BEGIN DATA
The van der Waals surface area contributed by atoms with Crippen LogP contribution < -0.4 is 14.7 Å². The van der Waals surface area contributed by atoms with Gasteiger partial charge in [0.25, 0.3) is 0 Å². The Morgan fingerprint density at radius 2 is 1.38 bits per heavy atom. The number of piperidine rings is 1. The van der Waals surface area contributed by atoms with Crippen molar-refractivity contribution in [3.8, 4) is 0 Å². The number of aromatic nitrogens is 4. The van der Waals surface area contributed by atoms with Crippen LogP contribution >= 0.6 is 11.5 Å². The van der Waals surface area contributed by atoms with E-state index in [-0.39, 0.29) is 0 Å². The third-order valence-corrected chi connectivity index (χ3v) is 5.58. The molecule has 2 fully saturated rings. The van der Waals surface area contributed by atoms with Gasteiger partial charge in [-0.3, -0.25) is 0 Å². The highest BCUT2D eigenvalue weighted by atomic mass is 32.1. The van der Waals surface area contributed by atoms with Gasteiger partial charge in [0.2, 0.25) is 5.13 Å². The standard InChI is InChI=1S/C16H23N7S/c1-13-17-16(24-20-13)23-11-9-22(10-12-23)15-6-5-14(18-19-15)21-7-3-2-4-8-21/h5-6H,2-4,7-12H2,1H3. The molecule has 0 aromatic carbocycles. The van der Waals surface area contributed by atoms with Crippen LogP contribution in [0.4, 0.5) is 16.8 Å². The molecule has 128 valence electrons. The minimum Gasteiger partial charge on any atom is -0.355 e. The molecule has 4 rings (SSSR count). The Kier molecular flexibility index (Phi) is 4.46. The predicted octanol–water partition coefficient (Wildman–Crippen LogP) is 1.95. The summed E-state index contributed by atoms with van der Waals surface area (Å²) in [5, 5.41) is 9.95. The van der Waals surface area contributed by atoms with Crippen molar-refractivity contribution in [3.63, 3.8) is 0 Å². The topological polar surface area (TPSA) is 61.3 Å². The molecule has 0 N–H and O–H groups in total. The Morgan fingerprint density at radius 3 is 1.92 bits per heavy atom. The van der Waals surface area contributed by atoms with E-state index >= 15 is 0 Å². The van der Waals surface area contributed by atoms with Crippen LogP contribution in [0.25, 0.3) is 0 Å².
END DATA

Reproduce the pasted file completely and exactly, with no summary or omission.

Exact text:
The van der Waals surface area contributed by atoms with Crippen LogP contribution < -0.4 is 14.7 Å². The van der Waals surface area contributed by atoms with Gasteiger partial charge in [0.25, 0.3) is 0 Å². The Morgan fingerprint density at radius 2 is 1.38 bits per heavy atom. The number of piperidine rings is 1. The van der Waals surface area contributed by atoms with Crippen molar-refractivity contribution in [3.8, 4) is 0 Å². The number of aromatic nitrogens is 4. The van der Waals surface area contributed by atoms with Crippen LogP contribution >= 0.6 is 11.5 Å². The van der Waals surface area contributed by atoms with E-state index in [-0.39, 0.29) is 0 Å². The third-order valence-corrected chi connectivity index (χ3v) is 5.58. The molecule has 2 fully saturated rings. The van der Waals surface area contributed by atoms with Gasteiger partial charge in [-0.3, -0.25) is 0 Å². The highest BCUT2D eigenvalue weighted by atomic mass is 32.1. The van der Waals surface area contributed by atoms with Gasteiger partial charge in [0.2, 0.25) is 5.13 Å². The standard InChI is InChI=1S/C16H23N7S/c1-13-17-16(24-20-13)23-11-9-22(10-12-23)15-6-5-14(18-19-15)21-7-3-2-4-8-21/h5-6H,2-4,7-12H2,1H3. The molecule has 0 aromatic carbocycles. The van der Waals surface area contributed by atoms with Crippen LogP contribution in [0.4, 0.5) is 16.8 Å². The molecule has 128 valence electrons. The minimum Gasteiger partial charge on any atom is -0.355 e. The molecule has 4 rings (SSSR count). The Kier molecular flexibility index (Phi) is 4.46. The predicted octanol–water partition coefficient (Wildman–Crippen LogP) is 1.95. The summed E-state index contributed by atoms with van der Waals surface area (Å²) in [5, 5.41) is 9.95. The van der Waals surface area contributed by atoms with Crippen molar-refractivity contribution in [3.63, 3.8) is 0 Å². The topological polar surface area (TPSA) is 61.3 Å². The molecule has 0 N–H and O–H groups in total. The Morgan fingerprint density at radius 3 is 1.92 bits per heavy atom. The van der Waals surface area contributed by atoms with E-state index >= 15 is 0 Å². The van der Waals surface area contributed by atoms with Crippen LogP contribution in [0.25, 0.3) is 0 Å².